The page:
Women's Employment in India

Employment News

  • 14 September, 2013
  • Sona Mitra

The recently concluded survey on employment and unemployment (EUS) situation in India, 2011-12, conducted by the National Sample Survey Organisation (NSSO), has revealed reduced female engagement in paid economic activities, specifically in the rural areas. In other words, the data shows lesser number of rural women participating in the labourforce thus contributing to a declining female labourforce participation rate (FLPR) and declining women's employment in India. However, this phenomenon of women retreating from the labourforce appeared starkly in the employment estimates of the previous round of NSSO survey conducted in 2009-10, which brought into focus the issue of deterioration in the scenario of women's work in the country.

The 2009-10 NSSO EUS figures released in 2011 showed a sharp decline in the labourforce participation rates (sum of employed and unemployed as a proportion of the total population) since 2004-05; the data revealed a decline in female labour force by almost 22 million in absolute numbers. The female LFPR declined from around 30 percent to 23 percent between 2004-05 and 2009-10. Similar trends were observable for the female work participation rates (FWPR, defined as the ratio of number of employed females to total female population). The number of employed women declined from 148.6 million to 127.3 million and the FWPR reduced from 29 percent to 23 percent over the period. Moreover, the declines among employed were observed to be sharper among the working age cohorts (15-59), specifically for the rural women, where the FWPR declined from almost 49 percent to 39 percent.

Likewise, the 2011-12 figures show a further decline in the female LFPR to 22 percent and FWPR to 21.9 percent. This decline was primarily led by a decline in the economic participation of women in the rural areas. In the rural areas, the FWPR reduced by 2 percentage points since 2009-10 and by 8 percentage points since 2004-05. In absolute terms, it translated into a loss of female employment by almost 3 million compared to 2009-10 estimates and a staggering 23 million compared to 2004-05. On the other hand, the urban areas have shown marginal improvement in women's participation in economic activities but not adequate to compensate the losses in the rural areas.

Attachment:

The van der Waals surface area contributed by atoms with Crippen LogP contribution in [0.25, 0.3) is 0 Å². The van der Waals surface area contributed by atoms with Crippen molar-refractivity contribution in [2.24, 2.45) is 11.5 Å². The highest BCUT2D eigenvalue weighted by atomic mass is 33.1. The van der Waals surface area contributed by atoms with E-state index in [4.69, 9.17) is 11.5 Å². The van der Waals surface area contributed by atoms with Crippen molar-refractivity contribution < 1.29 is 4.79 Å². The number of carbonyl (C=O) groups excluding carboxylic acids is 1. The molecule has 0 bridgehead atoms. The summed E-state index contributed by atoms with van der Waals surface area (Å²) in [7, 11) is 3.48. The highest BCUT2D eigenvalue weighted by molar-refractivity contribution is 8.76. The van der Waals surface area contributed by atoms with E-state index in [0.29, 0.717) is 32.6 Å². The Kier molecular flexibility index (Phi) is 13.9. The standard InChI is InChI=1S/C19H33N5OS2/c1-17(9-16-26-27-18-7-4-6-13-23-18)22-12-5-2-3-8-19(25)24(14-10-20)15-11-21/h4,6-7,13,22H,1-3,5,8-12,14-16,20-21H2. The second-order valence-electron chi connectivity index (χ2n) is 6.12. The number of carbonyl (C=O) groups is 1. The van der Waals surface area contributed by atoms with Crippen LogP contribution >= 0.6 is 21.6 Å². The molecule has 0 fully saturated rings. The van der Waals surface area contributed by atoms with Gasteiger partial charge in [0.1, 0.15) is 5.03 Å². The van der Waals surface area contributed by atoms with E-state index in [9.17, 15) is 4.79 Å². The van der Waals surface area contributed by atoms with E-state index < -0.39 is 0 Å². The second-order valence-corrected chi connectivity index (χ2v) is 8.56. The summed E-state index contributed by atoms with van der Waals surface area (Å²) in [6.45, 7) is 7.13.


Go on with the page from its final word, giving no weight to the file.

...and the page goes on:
In such a scenario, it is important to understand the situation of overall employment trends over the same period. While overall WPRs show a marginal decline from 42 percent to 39 percent between 2004-05 and 2009-10, the overall rate of growth of employment declined sharply from 3 percent in 1999-00/2004-05 to around a mere 0.1 percent over the period 2004-05/2009-10. There has been an observed decline of the annual average overall employment growth rates in both rural and urban areas. The decline is sharper once again among the working age cohort 15-59. When disaggregated by sex, between 2004-05 and 2009-10, male WPRs show stagnation.

Similarly, the recently concluded 2011-12 survey reveal that while overall WPRs show a marginal decline since 2009-10, male WPRs have remained almost same at around 54 percent. The overall decline is led by the loss of women's participation in paid work in rural areas. The data for urban areas have shown marginal improvement for both male and female workers. In terms of absolute numbers, there has been an increase by almost 13.9 million jobs in the last two years.